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Centers for Medicare and Medicaid Services (CMS)

CoE certification does not limit access to surgery

Center of Excellence (CoE) certification does not appear to limit access to bariatric surgery, according to a paper ‘Effect of Mandatory Centers of Excellence Designation on Demographic Characteristics of Patients Who Undergo Bariatric Surgery’ published in JAMA. “The CoE requirement limited bariatric surgery to designated locations, which potentially restricted access,” the authors write.

Post-surgical readmissions are not care related

A study from Northwestern Medicine and the American College of Surgeons suggests that penalising hospitals for patient readmissions following surgery may be ineffective, and even counterproductive, for improving the quality of hospital care in America. The authors of the study, ‘Underlying Reasons Associated with Hospital Readmission Following Surgery in the United States’, published in JAMA, found that most surgical readmissions are not due to poor care coordination or mismanagement of known issues.

Medicare may expand options for weight loss counselling

Research on how primary care practitioners can best provide behavioural weight loss counselling to obese patients in their practices is sparse, according to a systematic review of this topic published in .JAMA. The study was led by researchers from the Perelman School of Medicine at the University of Pennsylvania.

Surgical groups disappointed with Medicare CoE ruling

The American Society for Metabolic and Bariatric Surgery and the American College of Surgeons have expressed their disappoint at the Centers for Medicare & Medicaid Services (CMS) recent decision that it will no longer require Medicare patients to undergo bariatric surgical procedures at accredited facilities. The ruling means that eligible Medicare patients may have bariatric operations performed at any centre they choose, even those facilities with little experience in handling high-risk patients.

CMS drops bariatric Center of Excellence facilitation

The Centers for Medicare & Medicaid Services (CMS) has ruled it will no longer require Medicare patients to undergo bariatric surgical procedures at accredited facilities. The ruling means that eligible Medicare patients may have bariatric operations performed at any center they choose, even those facilities with little experience in handling high-risk patients. The decision is effective from 25 September 2013.

Medicare CoE policy could limit minority access to surgery

The policy of treating Medicare bariatric surgery patients at high-volume hospitals designated as Centers of Excellence could be blocking obese minorities' access to care, according to Bariatric Surgery in Minority Patients Before and After Implementation of a Centers of Excellence Program. published online in JAMA.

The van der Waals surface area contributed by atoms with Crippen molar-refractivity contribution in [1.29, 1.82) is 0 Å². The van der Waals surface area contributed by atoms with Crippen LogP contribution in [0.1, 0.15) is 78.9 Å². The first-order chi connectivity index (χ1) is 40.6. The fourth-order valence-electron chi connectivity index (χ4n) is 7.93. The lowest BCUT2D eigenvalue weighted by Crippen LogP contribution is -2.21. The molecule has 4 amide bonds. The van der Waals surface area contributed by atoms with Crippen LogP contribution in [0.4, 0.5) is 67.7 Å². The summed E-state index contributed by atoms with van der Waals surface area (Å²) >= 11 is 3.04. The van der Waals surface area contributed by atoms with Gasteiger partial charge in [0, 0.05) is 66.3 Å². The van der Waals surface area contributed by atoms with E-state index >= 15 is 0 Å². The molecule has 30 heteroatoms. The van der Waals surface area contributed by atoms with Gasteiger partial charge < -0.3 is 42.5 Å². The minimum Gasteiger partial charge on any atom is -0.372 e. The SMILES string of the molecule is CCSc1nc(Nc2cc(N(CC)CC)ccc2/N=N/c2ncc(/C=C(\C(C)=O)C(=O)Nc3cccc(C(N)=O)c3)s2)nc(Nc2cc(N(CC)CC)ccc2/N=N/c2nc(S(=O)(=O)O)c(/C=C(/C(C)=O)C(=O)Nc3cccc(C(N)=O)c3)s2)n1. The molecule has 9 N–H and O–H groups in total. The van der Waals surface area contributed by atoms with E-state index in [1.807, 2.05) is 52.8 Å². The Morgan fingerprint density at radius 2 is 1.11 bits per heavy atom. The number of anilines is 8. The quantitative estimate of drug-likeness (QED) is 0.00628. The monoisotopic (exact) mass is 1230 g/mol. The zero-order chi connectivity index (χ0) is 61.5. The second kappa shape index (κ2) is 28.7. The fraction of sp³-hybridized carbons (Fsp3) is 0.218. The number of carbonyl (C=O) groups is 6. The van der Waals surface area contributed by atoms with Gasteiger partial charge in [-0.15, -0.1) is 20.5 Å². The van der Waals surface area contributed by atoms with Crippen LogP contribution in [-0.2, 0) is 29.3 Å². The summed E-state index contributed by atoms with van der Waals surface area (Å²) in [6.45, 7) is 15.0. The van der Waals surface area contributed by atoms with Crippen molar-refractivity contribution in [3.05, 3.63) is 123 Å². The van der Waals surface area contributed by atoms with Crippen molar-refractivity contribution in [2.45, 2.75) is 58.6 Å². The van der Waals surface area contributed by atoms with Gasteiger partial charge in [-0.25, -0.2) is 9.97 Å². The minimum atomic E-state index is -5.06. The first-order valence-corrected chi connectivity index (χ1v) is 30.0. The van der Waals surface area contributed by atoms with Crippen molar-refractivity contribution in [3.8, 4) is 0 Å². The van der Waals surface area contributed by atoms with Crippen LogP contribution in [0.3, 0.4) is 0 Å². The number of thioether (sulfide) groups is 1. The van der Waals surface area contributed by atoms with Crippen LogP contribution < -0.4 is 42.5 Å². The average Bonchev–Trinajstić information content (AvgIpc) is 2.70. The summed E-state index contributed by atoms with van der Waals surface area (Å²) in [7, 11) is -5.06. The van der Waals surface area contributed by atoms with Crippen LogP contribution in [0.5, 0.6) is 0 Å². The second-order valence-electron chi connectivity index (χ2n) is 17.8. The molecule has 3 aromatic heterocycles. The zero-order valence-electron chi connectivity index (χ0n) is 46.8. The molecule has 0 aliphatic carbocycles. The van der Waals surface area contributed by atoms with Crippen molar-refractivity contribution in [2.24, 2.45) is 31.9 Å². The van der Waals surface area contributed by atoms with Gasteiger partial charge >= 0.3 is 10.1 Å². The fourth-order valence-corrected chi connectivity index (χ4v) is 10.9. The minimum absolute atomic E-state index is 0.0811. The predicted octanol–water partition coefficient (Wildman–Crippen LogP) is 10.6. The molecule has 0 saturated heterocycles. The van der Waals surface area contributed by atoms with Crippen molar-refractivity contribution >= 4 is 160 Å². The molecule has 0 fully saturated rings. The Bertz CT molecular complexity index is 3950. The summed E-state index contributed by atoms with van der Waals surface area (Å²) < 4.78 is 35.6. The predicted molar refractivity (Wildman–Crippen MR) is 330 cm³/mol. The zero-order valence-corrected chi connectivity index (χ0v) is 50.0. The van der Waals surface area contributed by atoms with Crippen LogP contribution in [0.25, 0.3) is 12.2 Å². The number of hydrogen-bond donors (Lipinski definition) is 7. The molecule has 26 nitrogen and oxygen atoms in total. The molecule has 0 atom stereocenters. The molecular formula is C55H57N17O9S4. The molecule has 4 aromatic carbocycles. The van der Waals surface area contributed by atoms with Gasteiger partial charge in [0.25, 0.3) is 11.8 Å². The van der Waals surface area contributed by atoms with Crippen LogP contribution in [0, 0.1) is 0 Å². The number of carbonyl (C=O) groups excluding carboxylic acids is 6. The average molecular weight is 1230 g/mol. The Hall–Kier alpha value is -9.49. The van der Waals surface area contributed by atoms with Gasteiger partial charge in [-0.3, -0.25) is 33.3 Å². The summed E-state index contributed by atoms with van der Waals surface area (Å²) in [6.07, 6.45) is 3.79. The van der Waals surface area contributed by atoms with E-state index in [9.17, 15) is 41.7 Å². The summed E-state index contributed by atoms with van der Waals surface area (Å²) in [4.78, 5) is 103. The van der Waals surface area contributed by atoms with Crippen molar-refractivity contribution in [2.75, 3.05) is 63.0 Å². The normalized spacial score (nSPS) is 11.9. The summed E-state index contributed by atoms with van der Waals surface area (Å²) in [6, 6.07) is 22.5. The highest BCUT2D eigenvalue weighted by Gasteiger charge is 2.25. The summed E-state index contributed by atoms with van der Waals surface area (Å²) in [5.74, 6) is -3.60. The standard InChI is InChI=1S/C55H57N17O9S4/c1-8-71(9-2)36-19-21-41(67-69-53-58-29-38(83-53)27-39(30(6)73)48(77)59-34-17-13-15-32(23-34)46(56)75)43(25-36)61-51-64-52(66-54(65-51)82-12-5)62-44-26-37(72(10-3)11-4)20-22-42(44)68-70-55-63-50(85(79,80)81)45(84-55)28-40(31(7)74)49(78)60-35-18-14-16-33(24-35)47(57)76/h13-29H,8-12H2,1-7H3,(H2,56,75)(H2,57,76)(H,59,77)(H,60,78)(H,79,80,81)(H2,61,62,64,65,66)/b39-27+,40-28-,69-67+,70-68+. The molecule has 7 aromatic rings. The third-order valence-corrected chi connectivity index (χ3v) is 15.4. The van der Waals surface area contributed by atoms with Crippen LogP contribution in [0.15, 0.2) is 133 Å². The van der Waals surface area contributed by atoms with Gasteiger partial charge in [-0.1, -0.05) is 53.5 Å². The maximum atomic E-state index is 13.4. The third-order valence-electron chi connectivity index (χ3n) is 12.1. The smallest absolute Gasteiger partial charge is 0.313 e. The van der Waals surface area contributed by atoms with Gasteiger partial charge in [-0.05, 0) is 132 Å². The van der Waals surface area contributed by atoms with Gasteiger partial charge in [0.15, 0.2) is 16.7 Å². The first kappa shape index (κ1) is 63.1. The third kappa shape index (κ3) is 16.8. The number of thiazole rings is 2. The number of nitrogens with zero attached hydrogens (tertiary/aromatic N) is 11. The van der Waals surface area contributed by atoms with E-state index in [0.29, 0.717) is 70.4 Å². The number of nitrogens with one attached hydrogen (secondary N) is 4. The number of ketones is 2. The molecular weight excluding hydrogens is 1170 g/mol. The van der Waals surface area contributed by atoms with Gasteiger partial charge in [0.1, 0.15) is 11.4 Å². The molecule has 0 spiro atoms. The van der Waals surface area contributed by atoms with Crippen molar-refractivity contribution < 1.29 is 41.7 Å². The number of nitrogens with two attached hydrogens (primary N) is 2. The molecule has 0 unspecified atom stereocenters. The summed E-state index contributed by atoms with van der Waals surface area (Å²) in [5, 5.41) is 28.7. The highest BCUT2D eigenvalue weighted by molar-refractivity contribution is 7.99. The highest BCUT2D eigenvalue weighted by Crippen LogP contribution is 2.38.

CMS urged to reconsider need for bariatric certification

The American Society for Metabolic and Bariatric Surgery (ASMBS), the American College of Surgeons (ACS), and other medical societies claim that the Centers for Medicare & Medicaid Services’ (CMS) decision to consider a reversal of its 2006 decision requiring certification of facilities that perform bariatric surgery could endanger Medicare patients who undergo bariatric surgery.

ASMBS defends accredited bariatric centres

The American Society for Metabolic and Bariatric Surgery (ASMBS) has defended the outcomes from bariatric surgery at accredited centres, following the recent announcement by the Centers for Medicare & Medicaid Services (CMS) that it is considering reversing its 2006 decision requiring certification for facilities that perform bariatric surgery on Medicare beneficiaries.

CMS to eliminate CoE accreditation for bariatrics?

The Centers for Medicare & Medicaid Services (CMS) is proposing to eliminate the requirement for facility certification/Center of Excellence (CoE) designation, so centres can perform surgery on CMS patients. According to the proposed decision, the CMS claims that the evidence is sufficient to conclude that continuing the requirement for certification for bariatric surgery facilities would not improve health outcomes for Medicare beneficiaries.  Therefore, CMS proposes to remove this certification requirement.

CMS to offer obesity screening and counselling

The Centers for Medicare and Medicaid Services (CMS) has announced that it will cover preventive services aimed at reducing obesity. This new benefit will be available without any cost sharing, as with other Medicare preventive services under the Affordable Care Act. 

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